HSBC “crucial link” in oppression of Palestinians

Campaigners protest inside an HSBC branch in Brighton. (Brighton BDS)

UK financial institutions hold almost $14 billion worth of shares in companies that provide equipment to the Israeli military, a new report shows.

High street banks are some of the worst offenders, with Barclays holding $1.5 billion in shares and HSBC more than $1 billion, according to War on Want’s new report, “Deadly Investments.”

War on Want senior campaigner Ryvka Barnard said on Wednesday that “banks like HSBC are a crucial link in the chain of oppression, facilitating and profiting from the brutal military repression of Palestinians.”

The launch of the report comes just after Palestine solidarity activists held a week of action against banks and arms firms in the UK.

Campaigners held demonstrations at HSBC branches in Brighton, Manchester and London, dubbing it “the world’s lethal bank” – a play on an HSBC ad campaign marketing the global behemoth as “the world’s local bank.”

“HSBC makes much of its ethical credentials yet its contempt for human right rights couldn’t be starker,” Barnard said. “HSBC’s deals with arms companies make it complicit in the suffering endured by Palestinians.”

A global justice charity, War on Want’s latest report calls for a two-way arms embargo on Israel and for banks to divest from companies that sell weapons to Israel.

Loophole

A multinational bank with its headquarters in London, the report details how HSBC profits from Palestinian suffering.

The bank holds $231 million worth of shares in BAE Systems, the UK’s biggest arms dealer. It also holds $131 million in Boeing, which provides Israel with Apache helicopters and Hellfire missiles.

In response to War on Want’s research, HSBC referred the charity to its “defense equipment” policy. The document claims that the bank “does not provide financial services to customers who solely or primarily manufacture or sell” weapons.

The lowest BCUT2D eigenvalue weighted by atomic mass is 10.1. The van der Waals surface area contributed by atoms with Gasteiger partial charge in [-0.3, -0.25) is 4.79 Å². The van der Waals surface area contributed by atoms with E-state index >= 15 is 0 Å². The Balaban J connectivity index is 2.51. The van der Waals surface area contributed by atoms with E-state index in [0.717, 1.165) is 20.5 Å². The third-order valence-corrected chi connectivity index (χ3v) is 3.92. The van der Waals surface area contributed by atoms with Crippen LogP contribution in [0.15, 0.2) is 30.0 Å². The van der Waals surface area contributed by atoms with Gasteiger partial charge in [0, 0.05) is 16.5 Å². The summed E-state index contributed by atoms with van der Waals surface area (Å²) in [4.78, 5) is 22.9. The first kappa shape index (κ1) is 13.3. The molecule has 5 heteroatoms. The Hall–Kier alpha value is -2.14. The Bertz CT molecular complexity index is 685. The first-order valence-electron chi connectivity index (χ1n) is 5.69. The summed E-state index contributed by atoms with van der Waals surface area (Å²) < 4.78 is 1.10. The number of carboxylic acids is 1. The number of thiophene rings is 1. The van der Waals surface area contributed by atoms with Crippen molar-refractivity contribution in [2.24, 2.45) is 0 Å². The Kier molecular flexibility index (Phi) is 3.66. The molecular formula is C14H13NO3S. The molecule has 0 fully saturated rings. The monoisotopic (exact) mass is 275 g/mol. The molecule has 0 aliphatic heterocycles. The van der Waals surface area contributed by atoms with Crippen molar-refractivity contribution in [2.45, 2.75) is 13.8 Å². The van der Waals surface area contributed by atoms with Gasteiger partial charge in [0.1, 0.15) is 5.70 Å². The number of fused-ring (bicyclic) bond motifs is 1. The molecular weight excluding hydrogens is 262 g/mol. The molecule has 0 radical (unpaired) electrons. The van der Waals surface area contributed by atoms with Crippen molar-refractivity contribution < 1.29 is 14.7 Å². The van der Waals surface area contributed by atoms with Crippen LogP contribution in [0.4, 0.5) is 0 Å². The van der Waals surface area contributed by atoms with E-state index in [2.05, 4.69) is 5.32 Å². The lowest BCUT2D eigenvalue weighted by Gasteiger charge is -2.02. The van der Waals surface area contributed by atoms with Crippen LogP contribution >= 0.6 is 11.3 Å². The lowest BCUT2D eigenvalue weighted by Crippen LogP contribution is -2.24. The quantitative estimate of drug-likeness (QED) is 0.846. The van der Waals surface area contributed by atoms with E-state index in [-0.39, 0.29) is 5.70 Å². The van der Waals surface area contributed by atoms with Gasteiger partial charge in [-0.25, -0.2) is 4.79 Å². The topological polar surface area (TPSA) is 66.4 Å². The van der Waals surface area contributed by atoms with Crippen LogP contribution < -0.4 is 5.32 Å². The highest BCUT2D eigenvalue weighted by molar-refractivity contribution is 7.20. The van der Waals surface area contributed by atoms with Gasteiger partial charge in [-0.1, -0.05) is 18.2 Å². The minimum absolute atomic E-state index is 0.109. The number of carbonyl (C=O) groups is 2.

War on Want describes this as a “gaping loophole” which “narrowly defines weapons companies” meaning that “HSBC can invest in and provide services to a company that is clearly part of the arms and military industry so long as the company also has non-military clients and products, as most modern companies involved in the sector do.”

The report describes Israel as “one of the most heavily militarized states on earth,” pointing out that in 2016, Israeli military expenditure was $18 billion, “the third highest per capita expenditure in the world.”

After their deadly wares have been used on Palestinian civilians by the Israeli military, Israeli arms firms such as Elbit habitually advertise their equipment as “field tested.”

The report also details how banks and insurance companies in the UK provide and manage tens of billions of dollars in loans to companies complicit in Israel’s occupation and war crimes.

The insurance and pensions firm Legal & General holds a staggering $5.8 billion in companies which equip the Israeli military.

End complicity

“It would be very straightforward for Legal & General to end its support for Israeli militarism by excluding any company that supplies military equipment and technology to Israel from its investment portfolio and the portfolios it creates for its clients,” the report states.

It blames successive UK governments for their lax attitude to Israeli repression of the Palestinians.

War on Want calls for a ban on sales from UK companies to the Israeli military, and an end to imports from Israeli arms firms – a two-way arms embargo: “If the government’s own export guidelines were properly applied on a case-by-case basis, the result would be a de facto embargo on arms exports to Israel.”

A 2011 Palestinian call for an arms embargo has already been echoed by the Trades Union Congress, the Scottish National Party, the Liberal Democrats, the Green Party and Amnesty International.

“HSBC claims that it has no responsibility for the actions of its clients, even if there is clear evidence that they are acting in violation of international law,” the report concludes. “If HSBC is serious about a commitment to human rights, its first step must be to immediately end its business relationship with companies that arm Israel’s militarized repression.”

War on Want details on its website ways that citizens can get involved in the campaign to stop arming Israel.

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HSBC and other UK banks have been terminating the accounts of pro-Palestinian campaign organisations. They claim they are doing so because they are "risk averse", which is pretty rich when you consider their flagrant misconduct and outright criminality in all aspects of the global economy. Here's a link to a BBC report by Peter Oborne from 2015, in which the mechanisms are exposed through which Muslim charities are smeared and their activities curtailed in the banking sector.

http://www.bbc.co.uk/programme...

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Asa Winstanley

Asa Winstanley's picture

Asa Winstanley is an investigative journalist and associate editor with The Electronic Intifada. He lives in London. Biography here.